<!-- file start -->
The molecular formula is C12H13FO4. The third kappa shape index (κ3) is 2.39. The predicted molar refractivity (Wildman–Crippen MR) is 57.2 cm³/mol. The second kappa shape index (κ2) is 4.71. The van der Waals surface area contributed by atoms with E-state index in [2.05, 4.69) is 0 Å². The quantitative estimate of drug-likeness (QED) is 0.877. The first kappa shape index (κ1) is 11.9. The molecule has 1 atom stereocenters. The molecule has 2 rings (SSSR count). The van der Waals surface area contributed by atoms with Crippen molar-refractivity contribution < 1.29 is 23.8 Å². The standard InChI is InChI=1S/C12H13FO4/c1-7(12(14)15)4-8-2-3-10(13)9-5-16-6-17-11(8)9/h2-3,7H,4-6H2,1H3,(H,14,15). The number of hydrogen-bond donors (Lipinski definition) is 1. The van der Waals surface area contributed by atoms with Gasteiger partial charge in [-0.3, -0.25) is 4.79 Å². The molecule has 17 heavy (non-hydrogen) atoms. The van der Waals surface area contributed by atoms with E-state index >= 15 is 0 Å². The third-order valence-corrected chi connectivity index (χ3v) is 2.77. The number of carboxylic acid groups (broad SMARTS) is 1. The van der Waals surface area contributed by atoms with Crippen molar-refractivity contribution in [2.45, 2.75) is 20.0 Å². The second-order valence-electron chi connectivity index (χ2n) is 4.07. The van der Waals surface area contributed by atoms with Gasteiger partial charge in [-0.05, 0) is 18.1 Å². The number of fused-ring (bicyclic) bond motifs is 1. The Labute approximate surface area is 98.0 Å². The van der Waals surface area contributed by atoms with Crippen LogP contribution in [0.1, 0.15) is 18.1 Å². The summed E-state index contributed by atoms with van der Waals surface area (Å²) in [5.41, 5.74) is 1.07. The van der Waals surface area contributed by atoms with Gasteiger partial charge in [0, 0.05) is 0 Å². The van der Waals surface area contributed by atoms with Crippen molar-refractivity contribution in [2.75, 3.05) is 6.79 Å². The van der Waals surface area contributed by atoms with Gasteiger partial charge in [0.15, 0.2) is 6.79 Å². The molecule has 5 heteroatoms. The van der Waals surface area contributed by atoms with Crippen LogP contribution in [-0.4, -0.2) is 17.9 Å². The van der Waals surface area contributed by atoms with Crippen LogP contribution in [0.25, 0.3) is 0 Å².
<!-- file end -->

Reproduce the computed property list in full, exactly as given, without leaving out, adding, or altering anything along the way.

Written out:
The molecular formula is C12H13FO4. The third kappa shape index (κ3) is 2.39. The predicted molar refractivity (Wildman–Crippen MR) is 57.2 cm³/mol. The second kappa shape index (κ2) is 4.71. The van der Waals surface area contributed by atoms with E-state index in [2.05, 4.69) is 0 Å². The quantitative estimate of drug-likeness (QED) is 0.877. The first kappa shape index (κ1) is 11.9. The molecule has 1 atom stereocenters. The molecule has 2 rings (SSSR count). The van der Waals surface area contributed by atoms with Crippen molar-refractivity contribution < 1.29 is 23.8 Å². The standard InChI is InChI=1S/C12H13FO4/c1-7(12(14)15)4-8-2-3-10(13)9-5-16-6-17-11(8)9/h2-3,7H,4-6H2,1H3,(H,14,15). The number of hydrogen-bond donors (Lipinski definition) is 1. The van der Waals surface area contributed by atoms with Gasteiger partial charge in [-0.3, -0.25) is 4.79 Å². The molecule has 17 heavy (non-hydrogen) atoms. The van der Waals surface area contributed by atoms with E-state index >= 15 is 0 Å². The third-order valence-corrected chi connectivity index (χ3v) is 2.77. The number of carboxylic acid groups (broad SMARTS) is 1. The van der Waals surface area contributed by atoms with Crippen molar-refractivity contribution in [2.45, 2.75) is 20.0 Å². The second-order valence-electron chi connectivity index (χ2n) is 4.07. The van der Waals surface area contributed by atoms with Gasteiger partial charge in [-0.05, 0) is 18.1 Å². The number of fused-ring (bicyclic) bond motifs is 1. The Labute approximate surface area is 98.0 Å². The van der Waals surface area contributed by atoms with Crippen LogP contribution in [0.1, 0.15) is 18.1 Å². The summed E-state index contributed by atoms with van der Waals surface area (Å²) in [5.41, 5.74) is 1.07. The van der Waals surface area contributed by atoms with Gasteiger partial charge in [0, 0.05) is 0 Å². The van der Waals surface area contributed by atoms with Crippen molar-refractivity contribution in [2.75, 3.05) is 6.79 Å². The van der Waals surface area contributed by atoms with Gasteiger partial charge in [0.15, 0.2) is 6.79 Å². The molecule has 5 heteroatoms. The van der Waals surface area contributed by atoms with Crippen LogP contribution in [-0.4, -0.2) is 17.9 Å². The van der Waals surface area contributed by atoms with Crippen LogP contribution in [0.25, 0.3) is 0 Å².